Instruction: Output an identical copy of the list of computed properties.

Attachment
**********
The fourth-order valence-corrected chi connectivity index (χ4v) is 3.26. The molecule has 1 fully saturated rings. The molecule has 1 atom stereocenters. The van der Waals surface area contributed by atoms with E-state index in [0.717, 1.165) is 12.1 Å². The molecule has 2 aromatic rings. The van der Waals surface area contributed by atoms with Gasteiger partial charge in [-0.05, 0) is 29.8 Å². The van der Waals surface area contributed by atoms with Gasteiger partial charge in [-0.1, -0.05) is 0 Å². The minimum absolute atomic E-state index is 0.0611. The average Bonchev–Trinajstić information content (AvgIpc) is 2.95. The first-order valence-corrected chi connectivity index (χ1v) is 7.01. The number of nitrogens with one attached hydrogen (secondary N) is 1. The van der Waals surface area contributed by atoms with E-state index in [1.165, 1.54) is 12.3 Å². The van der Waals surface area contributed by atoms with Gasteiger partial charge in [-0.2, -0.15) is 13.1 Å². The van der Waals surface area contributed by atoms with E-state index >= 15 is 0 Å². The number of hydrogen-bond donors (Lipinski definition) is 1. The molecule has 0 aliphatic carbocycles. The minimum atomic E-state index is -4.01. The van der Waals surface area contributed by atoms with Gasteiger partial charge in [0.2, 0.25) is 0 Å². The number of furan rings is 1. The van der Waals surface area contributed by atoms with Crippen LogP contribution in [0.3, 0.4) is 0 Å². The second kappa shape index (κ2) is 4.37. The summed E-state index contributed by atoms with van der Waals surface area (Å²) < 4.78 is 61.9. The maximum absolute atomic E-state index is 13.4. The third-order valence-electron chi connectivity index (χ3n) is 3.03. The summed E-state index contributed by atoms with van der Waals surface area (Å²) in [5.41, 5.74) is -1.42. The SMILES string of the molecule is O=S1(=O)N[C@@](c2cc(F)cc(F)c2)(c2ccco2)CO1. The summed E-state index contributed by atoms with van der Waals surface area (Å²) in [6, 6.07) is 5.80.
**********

The fourth-order valence-corrected chi connectivity index (χ4v) is 3.26. The molecule has 1 fully saturated rings. The molecule has 1 atom stereocenters. The van der Waals surface area contributed by atoms with E-state index in [0.717, 1.165) is 12.1 Å². The molecule has 2 aromatic rings. The van der Waals surface area contributed by atoms with Gasteiger partial charge in [-0.05, 0) is 29.8 Å². The van der Waals surface area contributed by atoms with Gasteiger partial charge in [-0.1, -0.05) is 0 Å². The minimum absolute atomic E-state index is 0.0611. The average Bonchev–Trinajstić information content (AvgIpc) is 2.95. The first-order valence-corrected chi connectivity index (χ1v) is 7.01. The number of nitrogens with one attached hydrogen (secondary N) is 1. The van der Waals surface area contributed by atoms with E-state index in [1.165, 1.54) is 12.3 Å². The van der Waals surface area contributed by atoms with Gasteiger partial charge in [-0.2, -0.15) is 13.1 Å². The van der Waals surface area contributed by atoms with E-state index >= 15 is 0 Å². The number of hydrogen-bond donors (Lipinski definition) is 1. The molecule has 0 aliphatic carbocycles. The minimum atomic E-state index is -4.01. The van der Waals surface area contributed by atoms with Gasteiger partial charge in [0.2, 0.25) is 0 Å². The number of furan rings is 1. The van der Waals surface area contributed by atoms with Crippen LogP contribution in [0.3, 0.4) is 0 Å². The second kappa shape index (κ2) is 4.37. The summed E-state index contributed by atoms with van der Waals surface area (Å²) < 4.78 is 61.9. The maximum absolute atomic E-state index is 13.4. The third-order valence-electron chi connectivity index (χ3n) is 3.03. The summed E-state index contributed by atoms with van der Waals surface area (Å²) in [5.41, 5.74) is -1.42. The SMILES string of the molecule is O=S1(=O)N[C@@](c2cc(F)cc(F)c2)(c2ccco2)CO1. The summed E-state index contributed by atoms with van der Waals surface area (Å²) in [6, 6.07) is 5.80.